I’d appreciate comments, especially from Matt and others “in the know”.

My answer remains the same.

  • Matt

Can you please explain why? Your original answer was “there are a number of other practical reasons why this is a bad idea”. You never explained beyond that. Can you at least explain some of these practical reasons?

He’s probably not allowed to, as it would require giving us internal details about the OpenGL implementation.

Possibly, but I would have hoped that he could explain things in general enough terms. It’s frustrating not to know what’s so wrong in the things that seem pretty straightforward to me (like knowing that software triangle rasterisation occurred, or adding tests like “if this is 16 bit mode on a GeForce, and you asked for a stencil, we’ll let you know that you’ll be rendering in software”).

Reminds me of asking Intel what extensions were supported on the i810. After a lot of back and forth, I finally got the reply “this information is confidential” and that I could ask about specific extensions and they could tell me yes or no. I asked them how confidential this can be considering that I could just go to an i810 based PC and get the extension string (and that I asked just because I didn’t have access to one), but still haven’t received a reply.

Okay, I realise that it’s not the same thing (it was just a nice anecdote but I still hope that Matt could say something about this.

[This message has been edited by ET3D (edited 05-14-2001).]

Yup, it’s frustrating not receiving a full answer, but I’m sure there are good technical (and not political) reasons.

So my suggestion is, why not do a kind of performance test yourself?
If glIsThisDoneSoftware was available, I’m sure that some driver’s would be made to lie.

Besides, “hardware acceleration” is not guaranteed to be faster than software. Imagine running on a CPU that can actually do the job quicker than the GPU. Maybe it doesn’t happen nowadays, but I remember having a S3 Virge and a P200MMX. Software beat the crap out of the S3. The GL drivers were a complete mess!


I think that I answered these questions in the original thread, but I’ll answer them shortly again:

I probably will make a benchmark, but it will be more limited, take longer to come to conclusions, more work to develop and generally an inferior solution (to both developer and user) to an API based test.

The difference in performance between graphics chips and CPUs is growing, so assuming that this trend continues, I can’t forsee a time where CPU rendering will be faster or even close in speed to hardware rendering. I don’t see a reason why the trend won’t continue.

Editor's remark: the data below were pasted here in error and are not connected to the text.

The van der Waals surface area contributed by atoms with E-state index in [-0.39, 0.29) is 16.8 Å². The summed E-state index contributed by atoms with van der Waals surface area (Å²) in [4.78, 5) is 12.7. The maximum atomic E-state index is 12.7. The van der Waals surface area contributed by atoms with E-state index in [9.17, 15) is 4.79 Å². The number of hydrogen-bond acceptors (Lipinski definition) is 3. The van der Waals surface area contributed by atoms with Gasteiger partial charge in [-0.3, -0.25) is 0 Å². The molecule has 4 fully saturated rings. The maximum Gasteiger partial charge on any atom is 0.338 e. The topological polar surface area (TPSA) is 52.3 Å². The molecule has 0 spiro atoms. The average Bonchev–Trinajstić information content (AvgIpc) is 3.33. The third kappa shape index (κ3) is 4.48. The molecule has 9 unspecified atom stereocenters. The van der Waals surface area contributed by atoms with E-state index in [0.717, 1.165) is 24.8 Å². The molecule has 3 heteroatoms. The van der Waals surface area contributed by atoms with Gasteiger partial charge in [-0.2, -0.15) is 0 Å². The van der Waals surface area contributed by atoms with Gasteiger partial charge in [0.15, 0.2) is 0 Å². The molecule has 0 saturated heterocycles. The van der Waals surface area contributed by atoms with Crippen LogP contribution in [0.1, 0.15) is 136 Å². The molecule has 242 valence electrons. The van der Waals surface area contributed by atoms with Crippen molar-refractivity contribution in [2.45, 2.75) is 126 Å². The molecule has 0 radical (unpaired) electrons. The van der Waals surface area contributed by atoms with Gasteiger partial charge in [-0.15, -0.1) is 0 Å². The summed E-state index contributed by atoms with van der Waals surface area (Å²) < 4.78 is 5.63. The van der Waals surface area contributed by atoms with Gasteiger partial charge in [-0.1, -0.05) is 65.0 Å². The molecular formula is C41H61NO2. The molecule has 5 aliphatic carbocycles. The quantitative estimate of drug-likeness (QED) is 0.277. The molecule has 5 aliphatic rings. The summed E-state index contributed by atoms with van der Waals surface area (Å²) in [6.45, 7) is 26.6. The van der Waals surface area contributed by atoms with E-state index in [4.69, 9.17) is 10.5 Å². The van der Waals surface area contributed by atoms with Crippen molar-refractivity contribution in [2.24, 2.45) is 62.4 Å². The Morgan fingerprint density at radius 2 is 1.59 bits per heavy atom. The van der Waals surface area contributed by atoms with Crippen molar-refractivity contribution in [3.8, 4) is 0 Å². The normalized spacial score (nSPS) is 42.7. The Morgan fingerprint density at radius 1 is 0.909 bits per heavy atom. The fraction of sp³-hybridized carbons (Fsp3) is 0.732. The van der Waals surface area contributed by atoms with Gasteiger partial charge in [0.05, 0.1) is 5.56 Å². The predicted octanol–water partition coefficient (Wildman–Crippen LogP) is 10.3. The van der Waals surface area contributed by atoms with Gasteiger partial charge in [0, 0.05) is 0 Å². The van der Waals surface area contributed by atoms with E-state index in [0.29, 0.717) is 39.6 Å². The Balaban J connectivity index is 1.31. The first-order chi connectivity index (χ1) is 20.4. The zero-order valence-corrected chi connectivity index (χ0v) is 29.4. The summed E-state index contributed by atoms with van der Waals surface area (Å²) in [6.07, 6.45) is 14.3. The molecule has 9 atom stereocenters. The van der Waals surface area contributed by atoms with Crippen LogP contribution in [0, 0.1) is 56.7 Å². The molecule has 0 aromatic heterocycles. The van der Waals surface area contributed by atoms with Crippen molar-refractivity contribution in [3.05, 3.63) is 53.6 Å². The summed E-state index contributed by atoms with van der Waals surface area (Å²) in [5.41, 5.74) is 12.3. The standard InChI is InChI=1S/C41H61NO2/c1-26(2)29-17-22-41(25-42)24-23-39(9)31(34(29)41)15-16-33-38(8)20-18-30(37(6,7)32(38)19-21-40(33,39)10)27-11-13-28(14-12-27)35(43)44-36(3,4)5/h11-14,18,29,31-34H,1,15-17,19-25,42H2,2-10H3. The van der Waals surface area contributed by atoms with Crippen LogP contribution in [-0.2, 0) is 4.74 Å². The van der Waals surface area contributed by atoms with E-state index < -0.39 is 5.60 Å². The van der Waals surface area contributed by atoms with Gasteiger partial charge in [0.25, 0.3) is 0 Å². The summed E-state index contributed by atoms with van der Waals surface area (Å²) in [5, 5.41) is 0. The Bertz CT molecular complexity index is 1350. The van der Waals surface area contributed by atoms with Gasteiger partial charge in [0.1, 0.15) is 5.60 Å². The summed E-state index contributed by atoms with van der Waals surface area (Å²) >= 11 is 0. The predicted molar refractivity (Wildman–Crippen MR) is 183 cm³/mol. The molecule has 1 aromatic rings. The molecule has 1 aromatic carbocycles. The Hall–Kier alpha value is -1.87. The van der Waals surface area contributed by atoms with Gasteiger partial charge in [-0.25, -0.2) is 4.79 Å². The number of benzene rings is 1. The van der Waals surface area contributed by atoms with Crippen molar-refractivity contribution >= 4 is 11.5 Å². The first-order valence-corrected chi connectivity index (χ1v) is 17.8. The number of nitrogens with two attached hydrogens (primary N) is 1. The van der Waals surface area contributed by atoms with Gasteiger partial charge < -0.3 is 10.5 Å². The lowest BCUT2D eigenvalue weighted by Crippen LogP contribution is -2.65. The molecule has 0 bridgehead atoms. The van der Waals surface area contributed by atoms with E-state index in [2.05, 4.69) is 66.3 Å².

BTW, AFAICR the ViRGE didn’t have an OpenGL driver. It’s the D3D drivers that were a mess. (I had a ViRGE.)

I read the other thread. Most people covered the basics, specially the fact that texture filtering is primarily what slows down software rendering. That’s pretty much the reason why a Geforce is not very useful for CAD apps, but is superb for games.

What you were asking for, is knowing when software rendering takes place. Perhaps if you were to ask “what part of the API can be done by the hardware, and we don’t care about cases where software fallback will occur”.

Besides, I think we all know more or less what will bring down FPS drastically. So you don’t need to make a complete benchmarking suite.

Don’t get me wrong. I would like to have this feature too. But the solution is not there and hasn’t been there from the begining. So don’t get overexcited and write up new threads. This stuff will be read and considered, I’m sure.


Actually, the GeForce should be pretty useful for CAD apps, due to T&L. If it’s not useful, it may be because the CAD program is using AA lines, and the GeForce does them in software (which has been the case in the past, don’t know how it is now). Again a hardware vs. software thing.

It’s not true that the situation is the same as in the past. In the “old days”, because OpenGL 1.2 became common, if the hardware didn’t have a stencil buffer, then the ICD wouldn’t have advertised it, and then it was obvious that stencil buffer rendering isn’t accelerated. Not a perfect solution for software detection, but a partial solution. You also pretty much knew that if an extension is available, then it exposes some hardware feature. These days it’s not true - anything you ask for, including extensions, can result in software rendering.

The problem is that we don’t always know what results in software rendering. We typically develop on a specific platform (GeForce family in 32 bit colour, most likely). We then move to another platform, and suddenly get a slow frame rate, and it takes some time to find out that the reason is software rendering, since we don’t usually expect it. It’s true that experience can help, and that it’s not a truly serious problem, but still, a way to know you’re doing software rendering easily would have been helpful.

The reason I started a new thread was mainly to return to discussing the main topic, since I thought that the original was getting a bit off topic, and since there were things I didn’t consider originally, and thought I’ll detail better in this post.